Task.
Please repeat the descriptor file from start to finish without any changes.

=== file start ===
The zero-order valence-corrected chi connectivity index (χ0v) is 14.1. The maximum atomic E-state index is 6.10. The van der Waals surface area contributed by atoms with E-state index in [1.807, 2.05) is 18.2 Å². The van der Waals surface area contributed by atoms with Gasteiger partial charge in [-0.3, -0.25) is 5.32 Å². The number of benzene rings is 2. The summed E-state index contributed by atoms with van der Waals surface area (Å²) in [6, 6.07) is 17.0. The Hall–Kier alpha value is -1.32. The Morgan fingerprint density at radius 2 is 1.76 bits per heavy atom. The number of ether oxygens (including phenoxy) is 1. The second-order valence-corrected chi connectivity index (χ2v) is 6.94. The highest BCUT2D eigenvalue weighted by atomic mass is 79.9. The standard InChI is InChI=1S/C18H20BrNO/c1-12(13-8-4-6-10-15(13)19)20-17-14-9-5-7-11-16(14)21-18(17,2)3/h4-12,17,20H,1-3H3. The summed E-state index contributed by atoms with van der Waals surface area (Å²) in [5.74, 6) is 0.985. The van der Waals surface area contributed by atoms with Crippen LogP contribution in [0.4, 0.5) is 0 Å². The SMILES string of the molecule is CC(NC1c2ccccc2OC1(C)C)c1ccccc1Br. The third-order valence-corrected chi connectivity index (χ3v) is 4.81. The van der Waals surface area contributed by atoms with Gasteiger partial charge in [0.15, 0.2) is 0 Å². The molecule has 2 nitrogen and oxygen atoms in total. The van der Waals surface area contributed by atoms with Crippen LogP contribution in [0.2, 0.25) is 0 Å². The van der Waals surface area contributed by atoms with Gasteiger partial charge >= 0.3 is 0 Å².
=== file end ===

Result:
The zero-order valence-corrected chi connectivity index (χ0v) is 14.1. The maximum atomic E-state index is 6.10. The van der Waals surface area contributed by atoms with E-state index in [1.807, 2.05) is 18.2 Å². The van der Waals surface area contributed by atoms with Gasteiger partial charge in [-0.3, -0.25) is 5.32 Å². The number of benzene rings is 2. The summed E-state index contributed by atoms with van der Waals surface area (Å²) in [6, 6.07) is 17.0. The Hall–Kier alpha value is -1.32. The Morgan fingerprint density at radius 2 is 1.76 bits per heavy atom. The number of ether oxygens (including phenoxy) is 1. The second-order valence-corrected chi connectivity index (χ2v) is 6.94. The highest BCUT2D eigenvalue weighted by atomic mass is 79.9. The standard InChI is InChI=1S/C18H20BrNO/c1-12(13-8-4-6-10-15(13)19)20-17-14-9-5-7-11-16(14)21-18(17,2)3/h4-12,17,20H,1-3H3. The summed E-state index contributed by atoms with van der Waals surface area (Å²) in [5.74, 6) is 0.985. The van der Waals surface area contributed by atoms with Crippen LogP contribution in [0.4, 0.5) is 0 Å². The SMILES string of the molecule is CC(NC1c2ccccc2OC1(C)C)c1ccccc1Br. The third-order valence-corrected chi connectivity index (χ3v) is 4.81. The van der Waals surface area contributed by atoms with Gasteiger partial charge in [0.15, 0.2) is 0 Å². The molecule has 2 nitrogen and oxygen atoms in total. The van der Waals surface area contributed by atoms with Crippen LogP contribution in [0.2, 0.25) is 0 Å². The van der Waals surface area contributed by atoms with Gasteiger partial charge >= 0.3 is 0 Å².